Game streaming services such as Google Stadia now face the same data cap issue many Americans have faced for years. However, with the likes of Google, Microsoft and Sony all now having skin in the game, the shift in power might be enough to sway ISPs to giving consumers access to unlimited data once again. Then again, it might not.
Many ISPs, including both Comcast and AT&T, currently place a limit on how much data a household can consume each month. Typically, that limit is around 1024 GB. While some of the companies do offer help for those who go over the limit, others don’t and will impose additional charges when exceeding the data cap. The one workaround is the price a consumer pays as most of these companies will provide unlimited data as long as the consumer is willing to pay more each month.
With the arrival of game streaming services like Google’s Stadia and Microsoft’s xCloud, unlimited data is no longer a luxury, but a requirement. This is to the point where it might be hard for these services to offer the product they intend to unless the limited data cap is removed. While some consumers can live with lower quality video streaming as a means to save on data usage, the experience most gamers are already accustomed to (through consoles and high-end PC gaming), dictates game streaming cannot operate with the same handcuffs in place.
Technically, data caps are not a new issue as those who like to ‘Netflix and chill’ will already be well-versed in the issue. As is Netflix, who is also well aware of the problems data caps place on its customers and by association, it’s business. Netflix itself publicly makes consumers aware of just how quickly a watch binge can eat through a data cap and how to adjust the settings to minimize the impact. According to Netflix’s own numbers, streaming in HD (the plan most Netflix users are subscribed to) eats up to 3 GB of data per hour. Those already paying a higher monthly rate for Ultra HD access can expect up to 7 GB of data to be eaten each hour. However, Netflix video streaming is not a patch on the amount of data game streaming is capable of digesting.
Take Google Stadia, for example. Google has published guidelines on what consumers will want to have in their streaming arsenal to make the most of the game streaming experience. The problem is, the numbers are not at all flattering. Google says playing at 720p results in up to 4.5 GB of data per hour. That’s the best case scenario for those looking to lessen the data demands. Those happy to meet in the middle with a “balanced” (Google’s words) gaming experience by upping to 1080p results in up to 12.6 GB data consumption per hour. Again, that’s the medium take as those looking for the best gaming experience Stadia has to offer will want to stream in 4K, and doing so will result in up to 20GB data use per hour. At the 4K rate, the standard data cap provided by most ISPs will mean an individual can game with Stadia in 4K for roughly 2 hours per day. Keeping in mind, that’s just for Stadia as it does not take into account any other data usage on the same network during the course of the same month.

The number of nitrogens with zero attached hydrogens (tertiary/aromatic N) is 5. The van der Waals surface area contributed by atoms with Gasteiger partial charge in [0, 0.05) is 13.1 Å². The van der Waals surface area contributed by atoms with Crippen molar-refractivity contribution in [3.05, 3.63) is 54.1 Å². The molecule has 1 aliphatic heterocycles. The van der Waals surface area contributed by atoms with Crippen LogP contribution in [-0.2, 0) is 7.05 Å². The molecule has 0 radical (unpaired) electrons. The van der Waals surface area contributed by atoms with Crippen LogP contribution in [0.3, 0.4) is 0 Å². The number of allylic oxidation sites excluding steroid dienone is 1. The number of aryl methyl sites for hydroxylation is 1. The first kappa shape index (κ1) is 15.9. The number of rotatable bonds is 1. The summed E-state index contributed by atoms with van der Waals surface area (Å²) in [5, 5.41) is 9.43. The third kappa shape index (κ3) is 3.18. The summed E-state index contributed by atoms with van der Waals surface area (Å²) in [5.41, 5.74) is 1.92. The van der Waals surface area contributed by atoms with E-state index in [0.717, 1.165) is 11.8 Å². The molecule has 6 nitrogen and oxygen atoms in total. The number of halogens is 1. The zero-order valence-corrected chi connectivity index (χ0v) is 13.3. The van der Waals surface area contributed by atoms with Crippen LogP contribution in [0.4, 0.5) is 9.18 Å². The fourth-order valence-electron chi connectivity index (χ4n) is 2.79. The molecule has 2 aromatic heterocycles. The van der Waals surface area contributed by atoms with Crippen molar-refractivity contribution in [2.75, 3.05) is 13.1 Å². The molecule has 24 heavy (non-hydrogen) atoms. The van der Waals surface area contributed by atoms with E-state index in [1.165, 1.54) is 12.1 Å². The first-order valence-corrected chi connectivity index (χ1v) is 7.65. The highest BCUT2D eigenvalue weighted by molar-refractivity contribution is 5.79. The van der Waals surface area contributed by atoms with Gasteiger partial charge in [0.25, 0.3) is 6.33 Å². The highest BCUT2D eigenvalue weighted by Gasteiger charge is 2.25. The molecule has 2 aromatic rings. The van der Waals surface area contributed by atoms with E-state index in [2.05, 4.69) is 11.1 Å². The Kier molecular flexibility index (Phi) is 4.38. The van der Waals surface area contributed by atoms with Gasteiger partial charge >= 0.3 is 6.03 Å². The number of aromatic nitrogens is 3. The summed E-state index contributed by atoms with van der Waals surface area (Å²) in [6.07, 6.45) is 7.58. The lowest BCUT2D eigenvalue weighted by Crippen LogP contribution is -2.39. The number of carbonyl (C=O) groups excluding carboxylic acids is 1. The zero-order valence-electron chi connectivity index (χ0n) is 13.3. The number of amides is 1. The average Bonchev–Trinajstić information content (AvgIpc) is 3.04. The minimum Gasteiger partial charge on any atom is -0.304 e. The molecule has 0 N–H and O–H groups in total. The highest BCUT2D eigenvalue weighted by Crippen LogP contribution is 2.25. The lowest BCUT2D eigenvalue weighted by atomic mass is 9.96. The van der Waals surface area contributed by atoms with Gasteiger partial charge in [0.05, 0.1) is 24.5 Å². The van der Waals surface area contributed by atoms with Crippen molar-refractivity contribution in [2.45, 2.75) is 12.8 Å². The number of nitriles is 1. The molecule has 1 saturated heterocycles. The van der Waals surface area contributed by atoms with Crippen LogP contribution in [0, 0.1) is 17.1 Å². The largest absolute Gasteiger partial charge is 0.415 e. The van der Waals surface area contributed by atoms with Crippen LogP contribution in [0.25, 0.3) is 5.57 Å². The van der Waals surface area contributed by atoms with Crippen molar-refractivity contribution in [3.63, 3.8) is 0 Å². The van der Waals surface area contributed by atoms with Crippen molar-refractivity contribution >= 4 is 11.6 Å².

Will ISPs simply hold their ground? While there is clearly a data cap issue facing game streaming companies and consumers, that’s not to say ISPs will give in and open up the data doors completely. Considering ISPs already offer consumers the option to pay more for unlimited it might be the case that ISPs stick to their existing line of thinking. After all, they are not stopping anyone from accessing unlimited data per month, just asking people who want unlimited data to pay for it. Of course, with Google investing heavily in Stadia, and Microsoft in xCloud, consumers wanting unlimited data, without paying premium prices, now have stronger allies than ever before on their side.
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